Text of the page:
While we applaud such technology, my concern is that drivers will become reliant on such technology and look for riders even less.
There is also the concern that the tech will fail.
Radar for blind corners
In the Princeton study, researchers combined artificial intelligence and radar.
The system uses Doppler radar to bounce radio waves off surfaces such as buildings and parked vehicles.
The radar signal hits the surface at an angle, so its reflection rebounds off like a cue ball hitting the wall of a pool table. The signal goes on to strike objects hidden around the corner.
Some of the radar signal bounces back to detectors mounted on the car or motorcycle, allowing the system to see objects around the corner and tell whether they are moving or stationary.
“This will enable cars to see occluded objects that today’s lidar and camera sensors cannot record, for example, allowing a self-driving vehicle to see around a dangerous intersection,” says Felix.
“The radar sensors are also relatively low-cost, especially compared to lidar sensors, and scale to mass production.”
In a paper presented June 16 at this Conference on Computer Vision and Pattern Recognition (CVPR), the researchers described how the system is able to distinguish objects including cars, bicyclists and pedestrians and gauge their direction and oncoming speed.
“The proposed approach allows for collision warning for pedestrians and cyclists in real-world autonomous driving scenarios — before seeing them with existing direct line-of-sight sensors,” the authors write.
In recent years, engineers have developed a variety of sensor systems that allow cars to detect other objects on the road. Many of them rely on lidar or cameras using visible or near-infrared light, and such sensors preventing collisions are now common on modern cars. But optical sensing is difficult to use to spot items out of the car’s line of sight. In earlier research, Felix’s team has used light to see objects hidden around corners. But those efforts currently are not practical for use in cars both because they require high-powered lasers and are restricted to short ranges.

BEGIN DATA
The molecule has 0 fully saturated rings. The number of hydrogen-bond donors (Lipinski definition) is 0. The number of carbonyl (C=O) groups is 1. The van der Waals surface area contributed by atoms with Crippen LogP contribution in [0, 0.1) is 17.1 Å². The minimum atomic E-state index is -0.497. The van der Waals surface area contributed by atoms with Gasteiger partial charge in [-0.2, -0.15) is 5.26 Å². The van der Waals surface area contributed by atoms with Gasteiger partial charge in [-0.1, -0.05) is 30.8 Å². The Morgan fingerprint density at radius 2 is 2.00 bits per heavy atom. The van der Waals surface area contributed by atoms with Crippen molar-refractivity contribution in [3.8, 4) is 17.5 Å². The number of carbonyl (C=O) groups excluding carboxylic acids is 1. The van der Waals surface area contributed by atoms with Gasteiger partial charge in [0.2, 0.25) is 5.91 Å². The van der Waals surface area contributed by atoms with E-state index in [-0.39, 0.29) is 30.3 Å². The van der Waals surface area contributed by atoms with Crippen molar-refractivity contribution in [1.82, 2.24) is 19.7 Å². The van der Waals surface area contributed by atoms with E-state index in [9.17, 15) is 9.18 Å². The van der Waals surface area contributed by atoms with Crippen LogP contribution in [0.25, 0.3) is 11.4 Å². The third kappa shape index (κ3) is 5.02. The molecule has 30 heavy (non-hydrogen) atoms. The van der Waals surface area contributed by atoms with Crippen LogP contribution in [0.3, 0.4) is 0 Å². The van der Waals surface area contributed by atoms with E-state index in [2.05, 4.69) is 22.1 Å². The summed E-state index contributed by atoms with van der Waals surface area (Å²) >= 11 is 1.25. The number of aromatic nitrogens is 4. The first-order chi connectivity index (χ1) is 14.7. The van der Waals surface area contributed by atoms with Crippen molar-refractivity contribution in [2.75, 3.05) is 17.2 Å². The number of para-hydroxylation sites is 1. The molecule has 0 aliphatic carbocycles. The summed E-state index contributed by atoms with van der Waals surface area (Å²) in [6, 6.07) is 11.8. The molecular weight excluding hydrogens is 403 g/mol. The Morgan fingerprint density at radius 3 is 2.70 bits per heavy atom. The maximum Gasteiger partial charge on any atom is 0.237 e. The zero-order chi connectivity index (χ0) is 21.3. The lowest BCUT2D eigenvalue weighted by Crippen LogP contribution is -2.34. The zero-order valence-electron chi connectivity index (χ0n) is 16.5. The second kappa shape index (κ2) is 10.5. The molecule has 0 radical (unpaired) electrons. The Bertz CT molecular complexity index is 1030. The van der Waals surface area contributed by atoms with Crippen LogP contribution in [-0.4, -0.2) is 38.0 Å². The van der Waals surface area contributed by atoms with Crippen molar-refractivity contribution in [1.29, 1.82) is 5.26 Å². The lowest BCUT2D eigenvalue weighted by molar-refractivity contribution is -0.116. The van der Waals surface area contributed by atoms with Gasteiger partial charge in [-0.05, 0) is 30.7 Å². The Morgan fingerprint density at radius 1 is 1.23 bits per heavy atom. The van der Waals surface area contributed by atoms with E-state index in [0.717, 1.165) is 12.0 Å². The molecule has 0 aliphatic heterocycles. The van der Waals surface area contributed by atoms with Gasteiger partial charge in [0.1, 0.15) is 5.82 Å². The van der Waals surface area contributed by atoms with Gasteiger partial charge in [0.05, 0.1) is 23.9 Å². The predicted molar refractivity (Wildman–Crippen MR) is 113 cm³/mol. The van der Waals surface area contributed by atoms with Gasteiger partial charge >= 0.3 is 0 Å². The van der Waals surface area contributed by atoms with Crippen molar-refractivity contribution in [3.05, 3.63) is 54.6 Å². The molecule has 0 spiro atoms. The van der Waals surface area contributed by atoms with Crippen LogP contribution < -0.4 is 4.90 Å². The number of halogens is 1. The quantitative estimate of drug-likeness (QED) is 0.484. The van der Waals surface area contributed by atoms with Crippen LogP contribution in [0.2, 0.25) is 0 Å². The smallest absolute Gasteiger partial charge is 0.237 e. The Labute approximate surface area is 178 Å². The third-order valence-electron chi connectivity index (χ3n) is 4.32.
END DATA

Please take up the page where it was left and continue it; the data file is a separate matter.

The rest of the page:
In conducting that earlier research, Felix and his colleagues wondered whether it would be possible to create a system to detect hazards out of the car’s line of sight using imaging radar instead of visible light. The signal loss at smooth surfaces is much lower for radar systems, and radar is a proven technology for tracking objects.
The challenge is that radar’s spatial resolution — used for picturing objects around corners such as cars and bikes — is relatively low. However, the researchers believed that they could create algorithms to interpret the radar data to allow the sensors to function.
“The algorithms that we developed are highly efficient and fit on current generation automotive hardware systems,” Felix says. “So, you might see this technology already in the next generation of vehicles.”
To allow the system to distinguish objects, Felix’s team processed part of the radar signal that standard radars consider background noise rather than usable information. The team applied artificial intelligence techniques to refine the processing and read the images.
Recognising small road users
Fangyin Wei, a graduate student in computer science and one of the paper’s lead authors, says the computer running the system had to learn to recognise cyclists and pedestrians from a very sparse amount of data.
“First we have to detect if something is there. If there is something there, is it important? Is it a cyclist or a pedestrian?” she says. “Then we have to locate it.”
Fangyin says the system currently detects pedestrians and cyclists because the engineers felt those were the most challenging objects because of their small size and varied shape and motion. She says the system could be adjusted to detect vehicles as well, which would include motorcycles and scooters.
The researchers plan to follow the research in a number of directions for applications involving both radar and refinements in signal processing.
The paper’s authors also include: Jürgen Dickmann, Florian Krause, Werner Ritter, and Nicolas Schiener of Mercedes-Benz AG; Buu Phan and Fahim Mannan of Algolux; Klaus Dietmayer of Ulm University; and Bernard Sick of the University of Kassel. Support for the research was provided in part by the European Union’s H2020 ECSEL program